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- Nintendo won a lawsuit versus a ROM website this last week. It received damages of $2.1 million. It’s a rather small reward for such a big company. However, Nintendo was mostly making a statement about its feelings about ROM websites. Of course, they wouldn’t be necessary if Nintendo actually made their backlog of games available, but it is what it is. There are plenty of other ROM sites, so the battle will only be short-won for the gaming giant.
- LG reportedly stopped making cell phones this last week. The company also sent out an email to tell customers about the death of LG Pay. LG’s rival to Samsung, Google, and Apple had strong roots, but never really took off, much like the rest of LG’s mobile efforts. The service will shutter toward the end of 2021. Hit the link to learn more.
- Riot confirmed the existence of a Valorant mobile game this week. The gaming giant aims to take on Call of Duty, PUBG Mobile, and Fortnite with its next offering. You can hit the link for more details. This also follows on the heels of an Apex Legends mobile game so it may yet be a great year for the FPS genre.
- Google wants to improve its privacy for end-users. It intends to match Apple with a much stricter policy when it comes to apps tracking people. The policy will start with devices running Android 12 and rolls out to all phones in early 2022. This is a bit of good news after court documents revealed that Google may have hidden the location toggle on some devices.
- Apple promised to make AirTags less creepy this week. It plans on overhauling some privacy stuff to assuage concerns about it. Additionally, Apple announced that an Android app was in the works so Android users could also buy AirTags. The privacy changes are actually rolling out as we speak, but the Android app is launching later. We’ll probably hear more during WWDC 2021.
Knights of San Francisco
Knights of San Francisco is a text-based RPG that takes place in the future. Players explore the ancient remains of The Golden City while fighting off enemies and finding loot. The mechanics are classic text RPG. You read the text on the screen and respond with a text response. The game does what you say, does some behind-the-scenes dice rolling, and tells you the result. The game is a bit short, but it’s also relatively cheap. It definitely hits the spot for people who enjoy the genre.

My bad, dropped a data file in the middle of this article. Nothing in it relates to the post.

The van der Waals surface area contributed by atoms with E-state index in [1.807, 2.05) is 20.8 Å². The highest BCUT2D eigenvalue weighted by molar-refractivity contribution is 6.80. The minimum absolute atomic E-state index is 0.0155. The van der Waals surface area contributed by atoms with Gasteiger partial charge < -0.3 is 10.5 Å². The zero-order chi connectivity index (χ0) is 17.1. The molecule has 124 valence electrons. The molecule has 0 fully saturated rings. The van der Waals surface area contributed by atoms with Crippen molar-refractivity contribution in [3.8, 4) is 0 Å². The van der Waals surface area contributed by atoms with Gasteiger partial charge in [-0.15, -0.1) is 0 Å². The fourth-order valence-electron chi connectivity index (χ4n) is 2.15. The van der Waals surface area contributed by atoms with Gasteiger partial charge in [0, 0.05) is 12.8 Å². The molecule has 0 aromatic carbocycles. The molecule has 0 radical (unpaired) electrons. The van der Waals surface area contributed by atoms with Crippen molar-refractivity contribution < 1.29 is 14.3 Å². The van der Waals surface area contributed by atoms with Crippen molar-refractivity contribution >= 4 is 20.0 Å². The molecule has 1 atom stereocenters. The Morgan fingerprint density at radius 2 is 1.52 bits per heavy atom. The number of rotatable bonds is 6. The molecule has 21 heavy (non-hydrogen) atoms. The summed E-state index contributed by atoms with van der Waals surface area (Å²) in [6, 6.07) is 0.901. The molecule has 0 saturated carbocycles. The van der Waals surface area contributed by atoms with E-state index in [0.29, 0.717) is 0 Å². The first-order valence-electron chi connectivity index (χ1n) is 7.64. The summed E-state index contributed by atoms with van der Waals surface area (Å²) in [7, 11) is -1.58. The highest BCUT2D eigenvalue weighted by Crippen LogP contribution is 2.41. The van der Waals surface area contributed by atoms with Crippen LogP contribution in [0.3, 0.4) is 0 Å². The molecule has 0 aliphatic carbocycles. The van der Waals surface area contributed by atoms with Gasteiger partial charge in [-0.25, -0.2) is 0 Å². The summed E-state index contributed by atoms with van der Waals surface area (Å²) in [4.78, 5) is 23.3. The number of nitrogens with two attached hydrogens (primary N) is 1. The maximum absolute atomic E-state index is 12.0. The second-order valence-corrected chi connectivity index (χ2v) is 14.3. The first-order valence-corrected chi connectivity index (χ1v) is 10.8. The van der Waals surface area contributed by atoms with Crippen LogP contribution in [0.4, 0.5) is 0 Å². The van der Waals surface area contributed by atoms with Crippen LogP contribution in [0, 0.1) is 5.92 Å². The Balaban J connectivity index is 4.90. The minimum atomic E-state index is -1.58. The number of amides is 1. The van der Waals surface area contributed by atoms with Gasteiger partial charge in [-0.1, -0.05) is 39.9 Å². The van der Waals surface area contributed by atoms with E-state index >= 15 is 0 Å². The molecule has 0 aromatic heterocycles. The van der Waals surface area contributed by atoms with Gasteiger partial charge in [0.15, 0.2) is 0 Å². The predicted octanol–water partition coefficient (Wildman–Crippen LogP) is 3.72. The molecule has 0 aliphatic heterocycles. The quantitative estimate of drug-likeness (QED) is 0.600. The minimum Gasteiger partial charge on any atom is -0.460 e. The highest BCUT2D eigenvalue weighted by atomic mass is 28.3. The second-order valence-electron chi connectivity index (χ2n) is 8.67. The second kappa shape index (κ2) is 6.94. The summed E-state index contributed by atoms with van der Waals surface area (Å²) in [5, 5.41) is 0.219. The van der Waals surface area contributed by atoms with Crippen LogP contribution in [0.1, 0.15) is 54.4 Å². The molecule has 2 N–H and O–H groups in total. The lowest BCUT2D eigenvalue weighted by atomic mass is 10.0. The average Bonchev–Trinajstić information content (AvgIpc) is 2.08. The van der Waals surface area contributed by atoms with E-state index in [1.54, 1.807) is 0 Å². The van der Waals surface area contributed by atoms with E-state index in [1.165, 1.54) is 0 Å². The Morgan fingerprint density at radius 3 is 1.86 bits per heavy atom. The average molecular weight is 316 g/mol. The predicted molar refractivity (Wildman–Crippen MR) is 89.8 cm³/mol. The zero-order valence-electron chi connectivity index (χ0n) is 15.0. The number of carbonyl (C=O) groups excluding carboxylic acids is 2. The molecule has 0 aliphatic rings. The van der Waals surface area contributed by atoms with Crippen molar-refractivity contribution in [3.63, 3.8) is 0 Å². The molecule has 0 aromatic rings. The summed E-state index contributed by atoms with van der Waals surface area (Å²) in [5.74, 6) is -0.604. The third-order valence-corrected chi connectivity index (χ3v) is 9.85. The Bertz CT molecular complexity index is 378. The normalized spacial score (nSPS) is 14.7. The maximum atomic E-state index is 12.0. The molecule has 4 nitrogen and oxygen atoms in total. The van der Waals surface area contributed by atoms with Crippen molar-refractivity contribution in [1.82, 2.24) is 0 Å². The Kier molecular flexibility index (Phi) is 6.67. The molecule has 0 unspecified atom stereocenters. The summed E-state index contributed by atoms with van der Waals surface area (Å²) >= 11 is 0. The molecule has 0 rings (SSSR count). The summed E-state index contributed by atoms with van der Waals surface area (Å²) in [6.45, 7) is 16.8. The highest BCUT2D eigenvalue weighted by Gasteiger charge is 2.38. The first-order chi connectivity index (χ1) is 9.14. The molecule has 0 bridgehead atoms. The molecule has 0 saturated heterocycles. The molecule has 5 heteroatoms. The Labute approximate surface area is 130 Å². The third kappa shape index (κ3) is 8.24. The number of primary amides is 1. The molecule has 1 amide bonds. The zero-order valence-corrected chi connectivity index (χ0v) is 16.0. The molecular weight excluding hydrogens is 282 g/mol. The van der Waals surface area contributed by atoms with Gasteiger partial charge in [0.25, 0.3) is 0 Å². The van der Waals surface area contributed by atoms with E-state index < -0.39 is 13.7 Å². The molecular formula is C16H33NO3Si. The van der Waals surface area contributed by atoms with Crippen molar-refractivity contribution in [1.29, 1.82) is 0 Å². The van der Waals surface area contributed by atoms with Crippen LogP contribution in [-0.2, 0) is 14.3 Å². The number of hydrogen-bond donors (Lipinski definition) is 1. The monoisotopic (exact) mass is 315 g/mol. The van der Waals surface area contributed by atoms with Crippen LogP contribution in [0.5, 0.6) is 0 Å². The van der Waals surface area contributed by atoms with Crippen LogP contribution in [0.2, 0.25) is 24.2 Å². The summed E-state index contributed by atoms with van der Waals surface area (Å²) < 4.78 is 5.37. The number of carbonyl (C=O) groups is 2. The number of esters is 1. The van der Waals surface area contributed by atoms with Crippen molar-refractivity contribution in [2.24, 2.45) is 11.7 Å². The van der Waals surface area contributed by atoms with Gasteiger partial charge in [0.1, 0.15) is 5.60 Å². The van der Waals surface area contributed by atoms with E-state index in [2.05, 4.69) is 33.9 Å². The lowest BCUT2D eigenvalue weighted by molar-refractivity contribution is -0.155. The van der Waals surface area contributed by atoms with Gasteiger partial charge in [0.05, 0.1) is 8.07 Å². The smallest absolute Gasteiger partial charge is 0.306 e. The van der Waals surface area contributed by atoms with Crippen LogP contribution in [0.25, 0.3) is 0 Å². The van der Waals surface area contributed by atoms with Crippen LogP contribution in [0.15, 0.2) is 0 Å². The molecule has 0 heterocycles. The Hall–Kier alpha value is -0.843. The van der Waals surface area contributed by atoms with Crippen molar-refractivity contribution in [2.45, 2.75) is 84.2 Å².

Price: Free / $4.99
Fanya is a to-do list app mixed with a calendar app. It works like most to-do list apps, for better or for worse. You can create tasks, have them repeat, and see them in a calendar context so you can plan your life. The app also includes a backup and restore function for when you switch phones. It also lets you import your Google and Microsoft Outlook calendars. The UI is quite nice and it also comes with a widget for additional functionality. The premium version is less expensive than most competitors as well so it’s a decent option there as well.
Price: Free to play
Catopia: Rush is a mobile RPG with gacha elements. Instead of heroes, you command a team of cats against the enemy. The mechanics are pretty simple. You collect characters, upgrade them as you play, and then do combat. Combat is mostly tapping and swiping so it’s nothing too complicated. The energy system prohibits tons of play and the free to play grind is readily evident. Those are the two biggest cons to this game. It’s otherwise a cutesy RPG for people who like cutesy stuff.
Balance: Meditation & Sleep
Price: Free / $11.99 per month / $69.99 per year
Balance is an app to help people meditate and sleep. It starts out by asking you a bunch of questions about your meditation and life goals. It then suggests various things you can do to attain them. The app asks the questions consistently so it can change and evolve based on your needs. There are also 10-day plans with suggestions on when to meditate, even on the go. Some additional features include customizable session durations, various meditations to practice, and personalized guided meditations. The app is rather expensive so we definitely recommend trying it before you buy it.
Not Exactly A Hero
Price: Free / Up to $3.99
Not Exactly A Hero is the latest game from the developer of Buff Knight and Underworld Agent. This one follows Riley, a guy who runs around and cleans up after superheroes. It’s a narrative-based game, so you’ll spend most of your playtime making decisions that impact the story later. Your decisions affect things like character interactions, the branching story, and which of the nine endings you come up with. The unique storytelling and quirky humor make the game fun and the nine endings add levels of replayability. This one is pretty good overall.
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